“As seniors enter into the Golden Years, they may begin to feel like they are starting to lose their independence as their mobility or memory fades,” Hintze continues. “Whole-home technology offers a way for seniors to stay comfortable, and thrive in their home as they age. Smart home technology simplifies home management and makes aging in place easier and more secure for seniors and their families.

“In Control4’s case, its intuitive platform is easy for anyone to use and gives seniors control of their home with the control method(s) of their choice. It also allows their loved ones to access and manage the system or see the status of important devices like thermostats or door locks, and even check in with their loved ones through a touchscreen or mobile app, to better help them maintain their independence and overall quality of life.”

With the control systems key to its success across the whole gamut of options — from control of the house’s systems to monitoring of the home’s occupants — aging-in-place technology seems to fit firmly in the wheelhouse of the custom installer. The stakes are too high to leave it to DIY techniques.

“The number of people this technology will impact in life-changing ways is significant, and I don’t believe the installs will be possible without pros,” says Alex Capecelatro, co-founder and CEO for Josh.ai. “Further, the potential for insurance companies and others to subsidize the cost and take the financial burden off the homeowner will lower the barrier to adoption. We’re also seeing a growing willingness in aging demographics to adopt tech-forward solutions and to understand the benefits. I would argue this is going to be an important and large opportunity, but it’s not clear exactly when and exactly who will be the ones to make it happen.”

Need To Know: AI and Residential Integration

New Tools on the Horizon
In addition to the smart home tools we all know and love, there are a number of companies that may not be familiar to residential integrators, but are working in this area. Here are a few examples:

Numera, a wellness tech company owned by Nortek Security & Control (owners of ELAN and a whole host of home AV and security solutions), takes the Medic Alert necklaces of yesteryear to new levels by using precise technology to alert caregivers to a fall — eliminating false alarms — even if the patient has fallen unconscious and can’t activate the button himself.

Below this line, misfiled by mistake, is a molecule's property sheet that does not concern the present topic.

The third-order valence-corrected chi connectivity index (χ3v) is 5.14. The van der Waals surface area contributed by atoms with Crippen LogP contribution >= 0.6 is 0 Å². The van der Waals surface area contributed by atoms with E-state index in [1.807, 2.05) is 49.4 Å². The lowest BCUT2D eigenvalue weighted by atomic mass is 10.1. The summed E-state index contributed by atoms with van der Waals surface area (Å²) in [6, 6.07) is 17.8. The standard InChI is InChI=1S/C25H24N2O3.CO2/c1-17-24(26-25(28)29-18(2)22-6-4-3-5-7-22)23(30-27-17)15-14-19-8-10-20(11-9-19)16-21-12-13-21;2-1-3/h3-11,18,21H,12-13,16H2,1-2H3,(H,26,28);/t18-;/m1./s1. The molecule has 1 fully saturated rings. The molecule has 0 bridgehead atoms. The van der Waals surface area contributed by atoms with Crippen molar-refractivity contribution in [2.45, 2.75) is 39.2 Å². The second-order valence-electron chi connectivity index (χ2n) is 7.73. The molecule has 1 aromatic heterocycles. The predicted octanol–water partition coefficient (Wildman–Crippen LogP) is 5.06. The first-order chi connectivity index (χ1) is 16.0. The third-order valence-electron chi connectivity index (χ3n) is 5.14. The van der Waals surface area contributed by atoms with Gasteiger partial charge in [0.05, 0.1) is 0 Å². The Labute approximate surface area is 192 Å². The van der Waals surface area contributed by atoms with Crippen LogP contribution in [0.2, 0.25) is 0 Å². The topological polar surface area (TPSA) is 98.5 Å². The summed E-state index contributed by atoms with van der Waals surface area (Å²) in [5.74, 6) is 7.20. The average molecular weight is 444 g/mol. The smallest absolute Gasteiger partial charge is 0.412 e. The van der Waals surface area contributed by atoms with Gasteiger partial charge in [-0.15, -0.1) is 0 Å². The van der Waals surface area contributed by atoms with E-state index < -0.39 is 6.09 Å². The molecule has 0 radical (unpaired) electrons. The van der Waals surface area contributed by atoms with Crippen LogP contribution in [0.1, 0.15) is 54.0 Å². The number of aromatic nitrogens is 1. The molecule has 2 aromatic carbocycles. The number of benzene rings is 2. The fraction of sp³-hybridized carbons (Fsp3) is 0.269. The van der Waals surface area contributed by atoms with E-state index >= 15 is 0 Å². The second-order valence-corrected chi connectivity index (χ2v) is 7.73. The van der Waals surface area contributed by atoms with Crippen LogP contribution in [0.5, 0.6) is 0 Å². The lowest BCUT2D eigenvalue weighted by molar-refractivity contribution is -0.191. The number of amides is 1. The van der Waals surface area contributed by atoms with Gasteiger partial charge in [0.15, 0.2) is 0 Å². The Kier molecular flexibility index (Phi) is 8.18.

Hive Link is a smart home service designed to allow caregivers to check their patient or family member is getting on with their day as usual, while giving a seniors reassurance someone is there if needed.

Centrica Hive’s Hive Link is a smart home service designed to allow caregivers to check their loved one is getting on with his or her day as usual, while giving that senior reassurance someone is there if needed. Hive Link is powered by an ever-learning Hive-designed algorithm that continually interprets data captured by Hive smart home devices carefully placed around the home, learning a loved one’s routine. This information is shown through an intuitive activity log within the Hive app, allowing caregivers to check in regularly. If the loved one deviates from a usual routine in the morning or at night, or leaves a front door open, the caregiver is quickly sent a notification, allowing for an immediate and appropriate response, such as a phone call or a visit. Hive Link also features a sharing Circle that lets family and friends share the caring responsibilities.

Pillo is the in-home healthcare companion from Pillo Health. The voice capture technology is inside this gadget, enabling it to accurately record and send voice commands for video communications (with family and caregivers); set reminders; and connect to a healthcare knowledge base. It’s also a secure pill dispenser designed to help with adherence to any medicine plan.

The Essence [email protected] enhanced telecare services platform is an aging-in-place product suite. It lets service providers offer such solutions as emergency alerting and a professional intelligent home care solution that constantly learns and adapts to the daily behavior of individuals, providing alerts with different severity levels based on deviation from the daily routine.

The Essence [email protected] enhanced telecare services platform is an aging-in-place product suite that allows service providers the flexibility to offer their customers services ranging from emergency alerting to a professional intelligent home care solution.

The Right Business?
With the graying of the country not due to fully form for more than a decade, there doesn’t seem to be a rush to adapt aging-in-place technologies as part of a business mix; even without the extreme societal turns, however, it’s clear this is a growing part of the community you serve and warrants some attention.

Our role has always been about enhancing the lives of our customers in their homes, and this seems a worthy extension of that commitment.